Remember when you were a kid and you were playing ball in the back yard and someone would hit or throw it over the fence into the neighbor's yard? Someone had to make the "walk of shame" over to the neighbor's house--ring the doorbell--and sheepishly ask permission to get the ball back. We didn't just go climbing over the fence or open the gate on our own because we were taught to have respect for other people's property and privacy.
Obviously, that respect is not taught to anyone today. Why else would police departments around the country have to issue repeated request to people playing "Pokémon Go" to not trespass on private property. At least those of us who needed to get into the neighbor's yard as kids to retrieve a ball were actually getting a real object back--not a pretend animated character on a mobile phone. Yet, Pokémon players are actually using that excuse to go into people's yards, to hang out around businesses after closing and to go running around in parks after curfew.
I was debating whether or not to even comment on this. The Pokémon fad is like a Hillary Clinton ethics scandal or a Donald Trump inappropriate comment--there's another one coming next week, so why get worked up about this one? But then I saw on Twitter that both the National Holocaust Museum and Arlington National Cemetary had to issue statements telling people playing Pokémon Go to stay away.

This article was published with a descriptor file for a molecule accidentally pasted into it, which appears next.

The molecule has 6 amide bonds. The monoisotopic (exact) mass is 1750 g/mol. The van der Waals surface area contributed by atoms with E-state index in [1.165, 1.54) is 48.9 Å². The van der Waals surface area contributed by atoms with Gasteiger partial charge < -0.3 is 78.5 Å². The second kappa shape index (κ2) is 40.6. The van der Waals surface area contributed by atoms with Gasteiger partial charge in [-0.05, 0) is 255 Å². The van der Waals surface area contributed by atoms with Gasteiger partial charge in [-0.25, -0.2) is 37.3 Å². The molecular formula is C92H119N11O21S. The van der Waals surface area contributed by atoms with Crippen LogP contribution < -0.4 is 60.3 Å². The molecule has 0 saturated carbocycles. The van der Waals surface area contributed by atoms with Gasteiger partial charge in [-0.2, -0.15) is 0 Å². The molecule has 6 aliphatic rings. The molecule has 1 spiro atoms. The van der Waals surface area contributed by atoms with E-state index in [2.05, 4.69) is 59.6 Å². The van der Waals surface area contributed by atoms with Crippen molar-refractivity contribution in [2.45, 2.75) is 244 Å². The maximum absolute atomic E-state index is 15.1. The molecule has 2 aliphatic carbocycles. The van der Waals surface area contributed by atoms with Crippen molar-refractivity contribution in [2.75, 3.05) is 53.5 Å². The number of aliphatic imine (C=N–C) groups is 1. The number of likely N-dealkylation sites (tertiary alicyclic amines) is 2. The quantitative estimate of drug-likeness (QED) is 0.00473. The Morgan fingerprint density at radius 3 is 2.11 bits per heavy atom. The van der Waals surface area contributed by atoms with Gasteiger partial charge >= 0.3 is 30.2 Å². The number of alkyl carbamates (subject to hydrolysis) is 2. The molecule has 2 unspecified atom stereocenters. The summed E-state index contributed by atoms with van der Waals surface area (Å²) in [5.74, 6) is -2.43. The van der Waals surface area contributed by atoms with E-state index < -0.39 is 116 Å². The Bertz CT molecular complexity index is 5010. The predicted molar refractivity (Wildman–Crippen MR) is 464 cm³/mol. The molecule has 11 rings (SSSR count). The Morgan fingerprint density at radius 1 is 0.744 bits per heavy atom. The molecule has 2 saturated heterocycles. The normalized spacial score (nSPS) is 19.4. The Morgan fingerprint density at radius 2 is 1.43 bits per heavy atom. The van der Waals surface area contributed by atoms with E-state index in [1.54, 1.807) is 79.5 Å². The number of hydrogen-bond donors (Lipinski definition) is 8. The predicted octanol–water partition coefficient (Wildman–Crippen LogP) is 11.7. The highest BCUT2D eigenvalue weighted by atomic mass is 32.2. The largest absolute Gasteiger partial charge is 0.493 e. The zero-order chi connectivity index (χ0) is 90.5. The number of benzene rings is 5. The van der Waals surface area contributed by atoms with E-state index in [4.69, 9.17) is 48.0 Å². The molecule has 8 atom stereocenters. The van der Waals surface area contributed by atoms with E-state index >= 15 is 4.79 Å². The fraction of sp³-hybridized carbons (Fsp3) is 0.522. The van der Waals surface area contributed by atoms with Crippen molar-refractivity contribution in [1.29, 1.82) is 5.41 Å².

What person in their right mind thinks that these are proper venues to play games? There are even screen captures on-line showing people "catching" a Pokémon superimposed over photos of those imprisoned within the death camps! Never has there been a greater metaphor for the misplaced values of our society than that.
And imagine you are a family of a soldier killed in action visiting your son or daughter's gravesite at Arlington National and groups of people are running through the rows of markers yelling "There's one over here!! There's one over here!!" Or taking selfies with their "captured Pokémon" in front of John Kennedy's grave and the eternal flame. Or crossing the rail at the Tomb of the Unknowns so they can "catch them all".
There are parents who say Pokémon Go are getting their kids out of the house more than anything ever has. And tourism officials think the game will get people to check out new places they never would have considered visiting before. But my god people, learn some respect before thinking you have a right to go wherever you want to catch cartoons.